François Hollande: «La reprise est là»

Three years after the election of François Hollande, the French economic situation is not satisfactory: practically no Growth huge unemployment,deficit in continuous increase. This is now the situation of France, which has become the sixth world wide economy.

“The year will be better than 2014”. Since January (2015), the Head of State and Minister of Labor, François Rebsamen have been repeatedly expressed in emulation optimism for this year. The combined declines of the euro, oil prices and loan rates have been their main reasons for believing in hopes of improving the economic situation of a now sixth largest economy countries. If the deficit seems to be reduced faster than expected, it is clear that growth barely started.

• Unemployment:

“Unemployment is expected to decline in 2016 and 2017″
Declaration by Michel Sapin on April 8, 2015
For three years, and the election of François Hollande as president, unemployment has continued to climb. 4.4 million (categories A, B and C combined) in May 2012, the number of unemployed rose to 5.26 million in February. An increase of 19.5%! If you believe the forecasts Unedic reversing the unemployment curve should not take place before the end of 2015. The unemployment insurance system in fact anticipates 96,000 more unemployed in Class A this year.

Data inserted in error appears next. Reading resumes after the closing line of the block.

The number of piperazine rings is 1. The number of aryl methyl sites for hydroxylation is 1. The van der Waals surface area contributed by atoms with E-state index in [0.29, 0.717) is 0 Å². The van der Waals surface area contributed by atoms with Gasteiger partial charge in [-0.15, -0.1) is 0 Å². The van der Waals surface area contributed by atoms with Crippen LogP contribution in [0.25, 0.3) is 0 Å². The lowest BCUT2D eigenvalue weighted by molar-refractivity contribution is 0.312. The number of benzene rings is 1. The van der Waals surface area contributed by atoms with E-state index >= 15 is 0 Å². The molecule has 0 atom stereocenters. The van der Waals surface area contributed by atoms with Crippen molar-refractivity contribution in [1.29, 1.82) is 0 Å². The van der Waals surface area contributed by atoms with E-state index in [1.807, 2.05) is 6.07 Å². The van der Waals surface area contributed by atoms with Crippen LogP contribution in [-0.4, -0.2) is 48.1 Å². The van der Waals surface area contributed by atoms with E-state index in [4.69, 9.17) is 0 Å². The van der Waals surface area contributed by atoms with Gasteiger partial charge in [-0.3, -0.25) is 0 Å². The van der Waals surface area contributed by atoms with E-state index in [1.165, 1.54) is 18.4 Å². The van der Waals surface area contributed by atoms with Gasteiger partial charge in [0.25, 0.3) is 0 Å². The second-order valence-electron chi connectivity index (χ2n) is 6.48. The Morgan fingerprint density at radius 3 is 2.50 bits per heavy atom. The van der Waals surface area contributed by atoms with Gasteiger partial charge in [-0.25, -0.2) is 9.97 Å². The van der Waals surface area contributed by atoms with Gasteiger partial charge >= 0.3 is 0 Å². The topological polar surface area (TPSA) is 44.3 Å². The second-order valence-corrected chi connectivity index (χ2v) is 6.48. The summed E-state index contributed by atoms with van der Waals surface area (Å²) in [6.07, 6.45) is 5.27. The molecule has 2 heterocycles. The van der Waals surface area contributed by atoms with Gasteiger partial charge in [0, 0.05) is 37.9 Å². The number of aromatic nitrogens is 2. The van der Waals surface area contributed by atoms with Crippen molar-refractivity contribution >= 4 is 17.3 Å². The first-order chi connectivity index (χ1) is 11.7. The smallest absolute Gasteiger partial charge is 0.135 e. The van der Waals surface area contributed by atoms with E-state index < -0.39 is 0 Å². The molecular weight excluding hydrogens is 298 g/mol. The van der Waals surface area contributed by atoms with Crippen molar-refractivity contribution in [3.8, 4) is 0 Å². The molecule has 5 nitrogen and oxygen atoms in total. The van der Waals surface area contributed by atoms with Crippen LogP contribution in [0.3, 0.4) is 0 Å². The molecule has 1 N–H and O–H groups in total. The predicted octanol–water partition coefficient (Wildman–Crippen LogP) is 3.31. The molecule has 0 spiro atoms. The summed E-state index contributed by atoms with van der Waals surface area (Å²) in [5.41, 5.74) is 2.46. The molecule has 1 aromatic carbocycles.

It would require a growth rate of 1.5% for the French economy to create enough jobs to start a moderate decline in this huge unemployment rate. A rate that France should reach in 2016, according to forecasts from Bercy … and the European Commission. “Unemployment is expected to decline in 2016 and 2017,” promised last week Finance Minister Michel Sapin.

• Growth

“The year 2015 will be the year of the return to growth”
Declaration Manuel Valls March 25, 2015
Despite the oil price declines (-39% over the last three months of 2014) and the euro (-5%), growth in France remained very soft: + 0.4% for 2014 . The figures for the first quarter 2015 will be announced shortly. Proof that the two are far from sufficient to ensure recovery of economic activity. Yet Hollande – “the recovery is here” – and Manuel Valls – “The year 2015 will be the year of the return to growth” – continue to show optimism. The Executive optimism is based on the “encouraging” figures of consumption, consumer confidence and investment. An enthusiasm that even the European Commission has shared in February 2015, aligning itself with the economic predictions of Bercy, or 1.5% growth in 2015.